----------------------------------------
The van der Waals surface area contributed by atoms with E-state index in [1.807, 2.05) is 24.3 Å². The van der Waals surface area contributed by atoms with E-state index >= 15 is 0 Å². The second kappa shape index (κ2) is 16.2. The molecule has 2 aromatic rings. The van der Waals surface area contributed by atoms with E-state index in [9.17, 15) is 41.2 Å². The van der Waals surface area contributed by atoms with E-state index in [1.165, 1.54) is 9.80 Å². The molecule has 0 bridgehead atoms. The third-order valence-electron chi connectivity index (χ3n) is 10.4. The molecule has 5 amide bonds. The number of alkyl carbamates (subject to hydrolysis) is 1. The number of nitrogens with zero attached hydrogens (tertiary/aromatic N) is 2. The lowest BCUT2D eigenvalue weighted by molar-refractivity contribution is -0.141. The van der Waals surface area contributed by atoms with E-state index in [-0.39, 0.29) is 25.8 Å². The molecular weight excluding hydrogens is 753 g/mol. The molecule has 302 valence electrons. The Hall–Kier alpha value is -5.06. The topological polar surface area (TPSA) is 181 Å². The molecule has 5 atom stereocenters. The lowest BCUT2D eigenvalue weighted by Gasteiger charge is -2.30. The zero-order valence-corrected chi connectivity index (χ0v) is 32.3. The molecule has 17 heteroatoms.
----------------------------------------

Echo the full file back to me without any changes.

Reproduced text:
The van der Waals surface area contributed by atoms with E-state index in [1.807, 2.05) is 24.3 Å². The van der Waals surface area contributed by atoms with E-state index >= 15 is 0 Å². The second kappa shape index (κ2) is 16.2. The molecule has 2 aromatic rings. The van der Waals surface area contributed by atoms with E-state index in [9.17, 15) is 41.2 Å². The van der Waals surface area contributed by atoms with E-state index in [1.165, 1.54) is 9.80 Å². The molecule has 0 bridgehead atoms. The third-order valence-electron chi connectivity index (χ3n) is 10.4. The molecule has 5 amide bonds. The number of alkyl carbamates (subject to hydrolysis) is 1. The number of nitrogens with zero attached hydrogens (tertiary/aromatic N) is 2. The lowest BCUT2D eigenvalue weighted by molar-refractivity contribution is -0.141. The van der Waals surface area contributed by atoms with E-state index in [-0.39, 0.29) is 25.8 Å². The molecular weight excluding hydrogens is 753 g/mol. The molecule has 302 valence electrons. The Hall–Kier alpha value is -5.06. The topological polar surface area (TPSA) is 181 Å². The molecule has 5 atom stereocenters. The lowest BCUT2D eigenvalue weighted by Gasteiger charge is -2.30. The zero-order valence-corrected chi connectivity index (χ0v) is 32.3. The molecule has 17 heteroatoms.